Iowa legislators want to pass a law allowing women to sue abortion providers if they regret their abortions. Why not let women sue the people who actually caused the regret—the people who shamed and guilted them about the abortion—instead?
Hearing an uncensored abortion story articulated by an individual who has terminated a pregnancy provides an emotional boon that is impossible to achieve with statistics. The pro-choice movement needs that emotion.
This past weekend, the New York Times profiled a couple who talked openly about their shared abortion experience.
The act of telling someone how, when, where, and why they should, or should not, share their personal experience is one deeply rooted in privilege.
This year marks the 15th Anniversary of V-day and the 40th Anniversary of Roe V. Wade. So I thought it would be appropriate to draw a connection between the silenced stories of the 1 in 3 women worldwide who have experienced physical and sexual violence and the silenced stories of 1 in 3 women in the United States who will have an abortion in their lifetime.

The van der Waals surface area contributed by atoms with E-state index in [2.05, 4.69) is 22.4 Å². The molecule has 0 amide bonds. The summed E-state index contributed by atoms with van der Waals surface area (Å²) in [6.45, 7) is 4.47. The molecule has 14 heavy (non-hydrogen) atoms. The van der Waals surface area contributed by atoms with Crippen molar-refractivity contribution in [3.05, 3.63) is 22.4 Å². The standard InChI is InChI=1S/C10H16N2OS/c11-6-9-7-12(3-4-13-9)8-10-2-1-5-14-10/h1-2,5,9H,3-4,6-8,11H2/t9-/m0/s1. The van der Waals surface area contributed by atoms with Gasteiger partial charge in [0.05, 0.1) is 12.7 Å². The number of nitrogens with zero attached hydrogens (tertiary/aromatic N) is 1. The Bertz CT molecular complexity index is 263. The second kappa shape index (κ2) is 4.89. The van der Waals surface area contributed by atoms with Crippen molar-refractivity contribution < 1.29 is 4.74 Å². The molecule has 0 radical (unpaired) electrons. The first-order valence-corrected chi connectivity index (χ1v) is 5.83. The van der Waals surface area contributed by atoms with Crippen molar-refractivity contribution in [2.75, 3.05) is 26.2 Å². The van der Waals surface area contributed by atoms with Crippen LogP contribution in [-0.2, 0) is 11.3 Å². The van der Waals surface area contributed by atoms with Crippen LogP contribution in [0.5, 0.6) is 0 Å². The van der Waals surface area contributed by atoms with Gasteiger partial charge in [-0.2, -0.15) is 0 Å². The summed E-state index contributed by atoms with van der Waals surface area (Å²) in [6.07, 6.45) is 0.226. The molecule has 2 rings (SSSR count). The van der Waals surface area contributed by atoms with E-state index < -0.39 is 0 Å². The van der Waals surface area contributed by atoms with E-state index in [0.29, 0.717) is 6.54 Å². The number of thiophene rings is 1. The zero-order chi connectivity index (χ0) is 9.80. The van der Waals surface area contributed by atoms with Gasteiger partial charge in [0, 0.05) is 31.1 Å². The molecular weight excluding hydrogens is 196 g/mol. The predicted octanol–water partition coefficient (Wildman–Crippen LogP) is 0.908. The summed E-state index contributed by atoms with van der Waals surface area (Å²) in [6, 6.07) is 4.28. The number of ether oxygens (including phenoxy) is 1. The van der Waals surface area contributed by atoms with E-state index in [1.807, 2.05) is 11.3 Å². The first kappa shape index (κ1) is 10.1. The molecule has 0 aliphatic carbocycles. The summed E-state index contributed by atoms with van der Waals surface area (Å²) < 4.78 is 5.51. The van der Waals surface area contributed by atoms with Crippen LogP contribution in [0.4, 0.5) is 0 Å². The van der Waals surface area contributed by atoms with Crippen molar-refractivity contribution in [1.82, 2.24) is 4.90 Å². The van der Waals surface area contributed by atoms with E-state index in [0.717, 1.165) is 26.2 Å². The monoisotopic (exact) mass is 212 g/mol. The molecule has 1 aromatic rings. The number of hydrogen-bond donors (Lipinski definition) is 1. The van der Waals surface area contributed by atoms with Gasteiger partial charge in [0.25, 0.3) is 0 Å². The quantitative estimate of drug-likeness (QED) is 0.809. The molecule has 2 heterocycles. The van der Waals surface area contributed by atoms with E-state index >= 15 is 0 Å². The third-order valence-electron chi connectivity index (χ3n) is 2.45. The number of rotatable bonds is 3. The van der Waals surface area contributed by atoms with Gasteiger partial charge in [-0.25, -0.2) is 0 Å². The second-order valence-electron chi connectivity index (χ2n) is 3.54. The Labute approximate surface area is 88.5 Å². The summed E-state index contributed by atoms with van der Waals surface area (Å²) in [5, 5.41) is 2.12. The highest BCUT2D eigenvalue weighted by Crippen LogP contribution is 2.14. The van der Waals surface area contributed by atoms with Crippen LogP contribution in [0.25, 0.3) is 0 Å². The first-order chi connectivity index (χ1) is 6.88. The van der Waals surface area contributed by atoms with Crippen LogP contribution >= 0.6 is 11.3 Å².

To coincide with the 40th anniversary of Roe V. Wade, Advocates for Youth has published a book compiled from 40 stories submitted to the 1 in 3 Campaign. This article is the introduction to 1 in 3: These Are Our Stories.
Over the last few months, there’s been an electric energy around abortion story sharing. What’s going on here? Why are so many people “coming out” now? And what are the similarities and differences in their experiences?